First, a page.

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Image courtesy of Stuart Miles/FreeDigitalPhotos.net

Yelp had a nice surprise today in the form of a profit. And who doesn’t like a surprise like that?  However, with that profit came the news that the company would be saying goodbye to 175 employees – 4% of its workforce – since the company has been unsuccessful in its attempts to expand across the pond. Yelp, which reviews restaurants and other assorted businesses, makes its money through advertising, of course, and also through other services like online reservations. The company’s third quarter net income was $2.1 million, earning the site 22 cents per share, even though experts predicted a 3 cent per share loss. The company’s revenue rose by 30% to $186.2 million, again beating expectations of $183 million. That was a major change from Yelp’s year-over-year profit loss of $8.1 million and 11 cents per share. The company saw a 29% uptick in reviews which brought its total customers to 115 million users.

Oh shoot!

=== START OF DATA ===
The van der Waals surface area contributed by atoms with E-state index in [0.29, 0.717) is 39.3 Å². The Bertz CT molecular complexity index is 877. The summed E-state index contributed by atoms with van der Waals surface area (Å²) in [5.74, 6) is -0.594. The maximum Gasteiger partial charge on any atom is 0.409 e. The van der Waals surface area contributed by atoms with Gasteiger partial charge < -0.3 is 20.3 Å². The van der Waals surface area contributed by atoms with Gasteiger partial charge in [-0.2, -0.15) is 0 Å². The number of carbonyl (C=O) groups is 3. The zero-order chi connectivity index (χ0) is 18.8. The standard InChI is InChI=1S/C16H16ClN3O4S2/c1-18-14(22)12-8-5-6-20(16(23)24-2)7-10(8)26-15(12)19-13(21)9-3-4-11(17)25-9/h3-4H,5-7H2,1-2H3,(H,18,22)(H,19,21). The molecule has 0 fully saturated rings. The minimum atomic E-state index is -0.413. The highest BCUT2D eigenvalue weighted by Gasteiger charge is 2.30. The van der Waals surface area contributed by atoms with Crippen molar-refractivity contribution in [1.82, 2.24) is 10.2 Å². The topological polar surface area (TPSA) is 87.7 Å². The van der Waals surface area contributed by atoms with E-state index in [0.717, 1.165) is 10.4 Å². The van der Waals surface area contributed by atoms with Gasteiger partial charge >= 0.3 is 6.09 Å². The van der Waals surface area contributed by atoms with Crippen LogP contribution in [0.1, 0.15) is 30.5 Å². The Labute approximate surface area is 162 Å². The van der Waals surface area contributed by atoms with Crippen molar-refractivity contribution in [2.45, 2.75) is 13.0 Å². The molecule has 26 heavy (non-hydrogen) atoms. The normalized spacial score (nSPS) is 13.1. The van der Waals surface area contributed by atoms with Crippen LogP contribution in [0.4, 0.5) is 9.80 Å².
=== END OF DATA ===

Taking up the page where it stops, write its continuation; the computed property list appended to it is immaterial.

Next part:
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Leave it to the presidential race to send gun sales soaring. Both Sturm-Ruger and Smith & Wesson have been reporting months of record gun sales. In the meantime, FBI background checks to purchase firearms rose 16% to 2.3 million this year from last year’s 2 million during the same period. And you can expect background checks to set a new record for 2016. How’s that for a correlation?  Anticipating new gun-control regulations, gun enthusiasts are stocking up as the second amendment figures prominently in this election. As a result, Sturm-Ruger not only experienced a sales surge back in the summer, but saw net sales in its third quarter jump 34% 10 $161.4 million as consumers loaded up on such favorites like concealed-carry pistols and AR-15 rifles.  Profits also went up for the company 66% to $20 million and $1.03 per share. Sturm-Ruger took all possible political outcomes into consideration both in the White House and the Senate.  While Hillary Clinton hopes to bring back the assault weapons ban, Donald Trump wants to tweak gun legislation and focus on healthcare for the mentally ill instead. The irony is that Sturm-Ruger sales went up following incidents involving gun violence that led to politicians demanding stricter gun-control laws. If gun enthusiasts feel that it will be more difficult to purchase guns in the future, they stock up now. During Sturm’s second quarter earnings call, the company implored its customers and “all freedom-loving Americans to take action in support of the Second Amendment.” Sturm-Ruger pledged $2 to the NRA for every gun it sold and offered to match all donations up to $5 million. Incidentally, despite record gun sales, shares of both Smith and Wesson and Sturm-Ruger had been down 11%. Look for Smith & Wesson’s earnings December 6.